David Bourget (Western Ontario)
David Chalmers (ANU, NYU)
Rafael De Clercq
Jack Alan Reynolds
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European Journal of Philosophy 5 (2):156-171 (1998)
This paper aims to investigate the temporal content of perceptual experience. It argues that we must recognize the existence of temporal perceptions, i.e., perceptions the content of which cannot be spelled out simply by looking at what is the case at an isolated instant. Acts of apprehension can cover a succession of events. However, a subject who has such perceptions can fall short of having a concept of time. Similar arguments have been put forward to show that a subject who has spatial perceptions can fall short of having a concept of space. In both cases, it is the fact that perception is from a point of view which stands in the way of it constituting an exercise of a concept of how things are objectively. However, the paper also shows that the way in which perception is perspectival takes a different form in each of the two cases.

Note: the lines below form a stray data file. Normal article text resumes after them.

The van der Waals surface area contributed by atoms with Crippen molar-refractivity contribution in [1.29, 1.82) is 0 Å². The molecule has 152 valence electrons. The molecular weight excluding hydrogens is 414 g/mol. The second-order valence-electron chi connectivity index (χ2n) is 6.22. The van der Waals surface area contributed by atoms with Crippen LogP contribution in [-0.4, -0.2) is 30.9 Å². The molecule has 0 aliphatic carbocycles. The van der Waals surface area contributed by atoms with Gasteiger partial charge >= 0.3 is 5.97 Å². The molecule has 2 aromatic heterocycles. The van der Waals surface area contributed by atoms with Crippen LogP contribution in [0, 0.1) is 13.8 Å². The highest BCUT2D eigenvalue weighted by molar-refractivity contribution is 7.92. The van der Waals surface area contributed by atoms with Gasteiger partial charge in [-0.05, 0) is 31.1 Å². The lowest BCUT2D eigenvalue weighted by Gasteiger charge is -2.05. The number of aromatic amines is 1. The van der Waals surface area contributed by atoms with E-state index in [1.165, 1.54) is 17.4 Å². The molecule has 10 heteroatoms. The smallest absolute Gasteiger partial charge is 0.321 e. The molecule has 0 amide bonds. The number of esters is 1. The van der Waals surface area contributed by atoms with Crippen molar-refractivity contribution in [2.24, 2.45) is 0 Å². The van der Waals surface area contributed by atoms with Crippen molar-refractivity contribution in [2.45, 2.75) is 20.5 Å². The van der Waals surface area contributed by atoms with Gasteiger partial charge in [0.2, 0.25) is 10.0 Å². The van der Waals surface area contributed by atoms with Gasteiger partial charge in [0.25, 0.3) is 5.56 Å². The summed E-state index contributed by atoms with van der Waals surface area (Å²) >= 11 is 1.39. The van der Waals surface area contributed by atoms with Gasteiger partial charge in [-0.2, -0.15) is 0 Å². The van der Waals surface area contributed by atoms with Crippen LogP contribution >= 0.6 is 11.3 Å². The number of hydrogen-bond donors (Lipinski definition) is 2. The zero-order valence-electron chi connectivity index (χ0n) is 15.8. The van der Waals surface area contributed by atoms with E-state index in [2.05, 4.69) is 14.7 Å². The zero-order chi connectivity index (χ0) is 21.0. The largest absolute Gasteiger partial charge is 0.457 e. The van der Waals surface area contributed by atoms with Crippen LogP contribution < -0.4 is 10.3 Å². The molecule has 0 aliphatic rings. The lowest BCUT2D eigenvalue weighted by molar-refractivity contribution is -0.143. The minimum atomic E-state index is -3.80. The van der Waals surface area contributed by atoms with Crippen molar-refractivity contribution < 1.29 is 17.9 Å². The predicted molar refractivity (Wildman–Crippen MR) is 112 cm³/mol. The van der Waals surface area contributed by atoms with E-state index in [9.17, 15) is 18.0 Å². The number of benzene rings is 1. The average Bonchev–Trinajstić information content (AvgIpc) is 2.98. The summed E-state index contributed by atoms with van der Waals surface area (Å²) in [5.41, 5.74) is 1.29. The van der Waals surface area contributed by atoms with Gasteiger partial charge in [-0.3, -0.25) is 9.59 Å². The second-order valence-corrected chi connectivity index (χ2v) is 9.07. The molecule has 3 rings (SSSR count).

|Keywords||Metaphysics Mind Perception Space Time|
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Citations of this work BETA
Sean Enda Power (2012). The Metaphysics of the 'Specious' Present. Erkenntnis 77 (1):121-132.
Dorothea Debus (2013). Thinking About the Past and Experiencing the Past. Mind and Language 28 (1):20-54.
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